|Awards for Excellence 2011|
Regional Awards for Excellence 2011: Latin America
All regions and countries
|Central American winners by country |
Best bank: Scotiabank
Scotiabanks Costa Rican division increased its operating profits in the year to the end of March 2011 by 43.9% on the back of a 23.5% increase in revenues amid an otherwise slowly recovering economy. Scotiabank also grew total deposits by 23% to $1.3 billion, increased market share by the same percentage and rebuilt its tier 1 capital by 42.4%. The bank attributes its impressive results to credit discipline through the cycle and, although its non-performing loans ratio rose this year, it did so to a modest 2.46%.
The increase in deposits was in part due to last years implementation of a new line of business wealth management as part of the global repositioning of the Scotiabank group. A key part of this strategy has been to increase assets from high-net-worth individuals, grouping together the banks stock brokerage, investment-fund management company and private banking unit.
The banks total loans fell by 5% in the period, but in a contracting market Scotiabank increased its market share to 10.4% from 9.2%. In 2010 the bank introduced a new initiative to develop public-sector relationships, aimed at infrastructure and short- and medium-term government projects. By the end of the year, that initiative had resulted in more than $150 million of new loans.
Banks in El Salvador faced a challenge to manage high levels of liquidity in 2010. Loan portfolio balances within the financial system fell by 3% while deposits grew by 7%. Banco Agrícola Comercial de El Salvador, which retains the award for best bank in the country, met this challenge with aplomb (its total deposits rose by 0.7% while gross loans fell by 3.5%). The bank returned to growth in 2010: profits before tax rose 88.7%, net income by 69.9% and operating profit was up by 134% to $84 million. Return on equity reached 15.1%, up from 9.6% the previous year.
The bank increased its return on assets by 73% following improvements in its internal risk-management and a revamp of its product marketing. Banco Agrícola dominates the country with a 30.4% share of loans, 29.3% of deposits and 64.7% of net income and is set to capitalize on greater growth of more than 2.5% this year.
Best bank: Banco Industrial
Like its neighbours, Guatemala has experienced slowing economic growth since 2008 on the back of sluggish exports to the US and Central American markets. GDP growth recovered in 2010 to 2.2% (from 0.6% in 2009). Within this context, Banco Industrial managed to grow its total assets by 15.9% (it now accounts for 27.4% of the countrys financial system), deposits by 15% and loans by 11.2%. The bank increased shareholder equity by 9.7%. Net profits at the bank increased by 18.6% to $78.9 million.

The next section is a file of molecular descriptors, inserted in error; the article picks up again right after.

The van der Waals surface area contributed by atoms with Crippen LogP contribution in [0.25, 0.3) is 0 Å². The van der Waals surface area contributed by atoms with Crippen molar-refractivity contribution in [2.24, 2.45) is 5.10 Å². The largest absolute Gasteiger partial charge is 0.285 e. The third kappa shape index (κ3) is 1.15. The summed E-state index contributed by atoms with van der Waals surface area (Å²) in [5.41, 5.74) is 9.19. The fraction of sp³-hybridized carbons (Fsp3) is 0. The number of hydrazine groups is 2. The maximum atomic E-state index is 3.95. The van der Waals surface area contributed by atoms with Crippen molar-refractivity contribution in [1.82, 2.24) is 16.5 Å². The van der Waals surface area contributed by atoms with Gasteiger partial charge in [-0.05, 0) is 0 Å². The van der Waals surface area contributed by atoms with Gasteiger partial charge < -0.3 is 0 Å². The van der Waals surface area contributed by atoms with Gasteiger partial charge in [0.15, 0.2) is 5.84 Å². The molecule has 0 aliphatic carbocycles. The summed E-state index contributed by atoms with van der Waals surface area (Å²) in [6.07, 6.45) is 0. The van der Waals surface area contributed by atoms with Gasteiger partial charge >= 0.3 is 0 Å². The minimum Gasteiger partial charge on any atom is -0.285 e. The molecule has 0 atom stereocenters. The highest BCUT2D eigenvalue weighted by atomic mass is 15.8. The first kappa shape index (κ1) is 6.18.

Banco Industrial is Guatemalas leading corporate bank, private bank and Visa card issuer, it has the largest distribution network and collects more than 50% of all government taxes. It wins the award for best bank for its unmatched financial performance and its pivotal role within the national economy.
Best bank: Banco de la Producción
During 2010 and the first quarter of 2011 the Nicaraguan financial industry could be characterised by the toughness of its economic conditions. Credit growth has started moving very slowly through the financial system only the three largest financial institutions were able to increase their loan portfolios.
Given this, Banco de la Producción wins the award for best bank in the country for the results it achieved on its core objectives: increasing total assets by 23.5%, which translates into a market share of 33.8%, and increasing total deposits by 31.2% to $1.1 billion (a 34.8% market share). The bank also grew loans by 7.2% to $554.8 million, consolidating its position as the largest bank in the country.
Best bank: Banco General
The fast-growing Panamanian economy (GDP grew by 7.5% in 2010 and is expected to grow at a similar pace this year) is creating a competitive environment for financial institutions. Banco General, the largest locally controlled private bank with a 20.1% market share of total loans, wins the award for best bank for achieving strong financial performance and maintaining a robust balance sheet with high liquidity levels. The banks net income was $199.9 million, an increase of 3.85% from 2009, despite an increase of 77.2% in tax levied on net income income before tax increased by 11.7%.
Fitch recognised the banks increased strength in 2010 by upgrading it to BBB+, reflecting its solid franchise, market share, strengthened competitive position and strong deposit base. Fitch also said the upgrade reflected Banco Generals consistent strategy and dependable performance through the financial crisis, sound portfolio quality, adequate reserves and liquidity, and robust capital ratios.